Before I talk to this, let me talk about my day job.

A Digression into the World of the Anthony
I am a consultant in the computer industry. Literally. I work for an international consulting company. I am not an agency temporary, although on occasion I will happily play that role for a valued client. My job is to consult with clients on finding solutions to problems.

I am a project manger based consultant, specifically for software projects. In addition, I have a wide background in business analysis and, the real fun part, research. While we don’t base our contracts (for consultants like me) on an hourly rate, if I translate our fees into an hourly standard, my agency may charge anywhere from $55 to $250 an hour for my services. The upper range is defined by some really hairy stuff, such as IT disaster recovery.

I’m not trying to toot my horn here, but I do bring this all up to make a point. My livelihood, the mortgage, and the food my kids eat--it all depends on my network. For a consultant, the network is everything. It is how we find new business and grow. It is how we have fun and meet new people. It is how I connect with people in my field. It is the fun part of the job. The Network. It pays my bills, let’s me go on vacation, indulges me in my desire for the occasional glass of scotch, and ultimately is the foundation for my leisure time.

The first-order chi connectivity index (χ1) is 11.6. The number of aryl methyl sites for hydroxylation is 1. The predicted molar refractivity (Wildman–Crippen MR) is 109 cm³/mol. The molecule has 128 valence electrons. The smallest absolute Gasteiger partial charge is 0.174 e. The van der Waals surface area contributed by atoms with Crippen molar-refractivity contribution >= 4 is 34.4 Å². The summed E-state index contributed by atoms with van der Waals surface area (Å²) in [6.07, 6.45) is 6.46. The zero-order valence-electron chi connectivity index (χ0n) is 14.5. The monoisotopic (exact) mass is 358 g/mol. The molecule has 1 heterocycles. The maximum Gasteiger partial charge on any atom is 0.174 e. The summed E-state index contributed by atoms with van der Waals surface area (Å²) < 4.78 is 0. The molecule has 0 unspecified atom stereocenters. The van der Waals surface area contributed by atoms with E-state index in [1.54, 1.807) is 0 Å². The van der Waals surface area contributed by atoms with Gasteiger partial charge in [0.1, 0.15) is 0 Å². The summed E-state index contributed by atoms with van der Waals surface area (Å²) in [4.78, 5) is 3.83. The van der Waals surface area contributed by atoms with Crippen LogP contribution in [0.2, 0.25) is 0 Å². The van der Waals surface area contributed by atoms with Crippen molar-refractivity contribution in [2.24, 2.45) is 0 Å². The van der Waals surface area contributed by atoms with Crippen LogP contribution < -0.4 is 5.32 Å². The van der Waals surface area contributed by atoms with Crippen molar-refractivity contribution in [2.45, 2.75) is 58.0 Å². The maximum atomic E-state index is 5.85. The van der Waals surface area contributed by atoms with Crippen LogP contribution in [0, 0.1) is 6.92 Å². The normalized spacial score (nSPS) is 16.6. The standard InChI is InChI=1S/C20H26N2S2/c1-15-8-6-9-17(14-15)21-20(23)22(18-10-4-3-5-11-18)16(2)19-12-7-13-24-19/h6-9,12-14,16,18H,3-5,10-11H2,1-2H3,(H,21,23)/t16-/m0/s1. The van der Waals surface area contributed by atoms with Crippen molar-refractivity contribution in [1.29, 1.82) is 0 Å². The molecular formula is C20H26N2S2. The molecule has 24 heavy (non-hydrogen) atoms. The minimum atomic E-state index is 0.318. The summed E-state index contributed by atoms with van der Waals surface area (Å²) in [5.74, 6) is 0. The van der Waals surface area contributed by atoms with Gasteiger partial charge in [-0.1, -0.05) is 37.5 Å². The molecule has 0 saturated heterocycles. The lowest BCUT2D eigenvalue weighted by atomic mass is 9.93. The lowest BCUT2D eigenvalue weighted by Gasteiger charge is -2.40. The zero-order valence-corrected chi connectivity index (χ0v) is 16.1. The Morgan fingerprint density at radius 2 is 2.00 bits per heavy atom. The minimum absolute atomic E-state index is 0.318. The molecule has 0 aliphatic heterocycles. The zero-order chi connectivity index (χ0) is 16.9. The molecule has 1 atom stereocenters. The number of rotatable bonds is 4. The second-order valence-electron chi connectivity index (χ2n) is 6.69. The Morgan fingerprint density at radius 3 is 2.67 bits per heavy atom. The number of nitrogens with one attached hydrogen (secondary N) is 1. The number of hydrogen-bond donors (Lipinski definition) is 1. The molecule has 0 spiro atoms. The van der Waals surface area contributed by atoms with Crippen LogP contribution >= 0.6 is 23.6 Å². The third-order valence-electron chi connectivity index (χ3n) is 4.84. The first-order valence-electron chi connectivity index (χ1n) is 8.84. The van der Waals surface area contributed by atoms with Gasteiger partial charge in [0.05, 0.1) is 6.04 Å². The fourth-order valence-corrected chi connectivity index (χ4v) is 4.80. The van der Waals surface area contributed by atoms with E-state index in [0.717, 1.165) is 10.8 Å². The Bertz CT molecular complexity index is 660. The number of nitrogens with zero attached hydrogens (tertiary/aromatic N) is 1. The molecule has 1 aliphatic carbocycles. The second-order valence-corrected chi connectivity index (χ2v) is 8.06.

The basis of this network is money. I get paid, the consultant company gets paid, the clients spend money on our fees and either avoid wasteful spending based on our advice or spend large amounts of money on a new project, also based on our work.

When you’re talking about lots of people working towards a common goal, with lots of money involved, things get pretty exciting. Sound familiar? It should. It suspiciously sounds like a a certain industry we all like to obsess about.

In this exciting world of software projects and finding solutions to major problems, it is not enough to be professional. A consultant has to excel at it. There are things you only get one shot at. Avoiding shooting your own foot is not a fine art, but cultivating your relationship with people on your network is.

Rule One: Believe in Karma aka, Don’t be a Pimp
The number one rule of professionalism and social media, and networking in particular, has been stated before a number of times: it’s not what people do for you, it’s what you do for people. Unconditionally.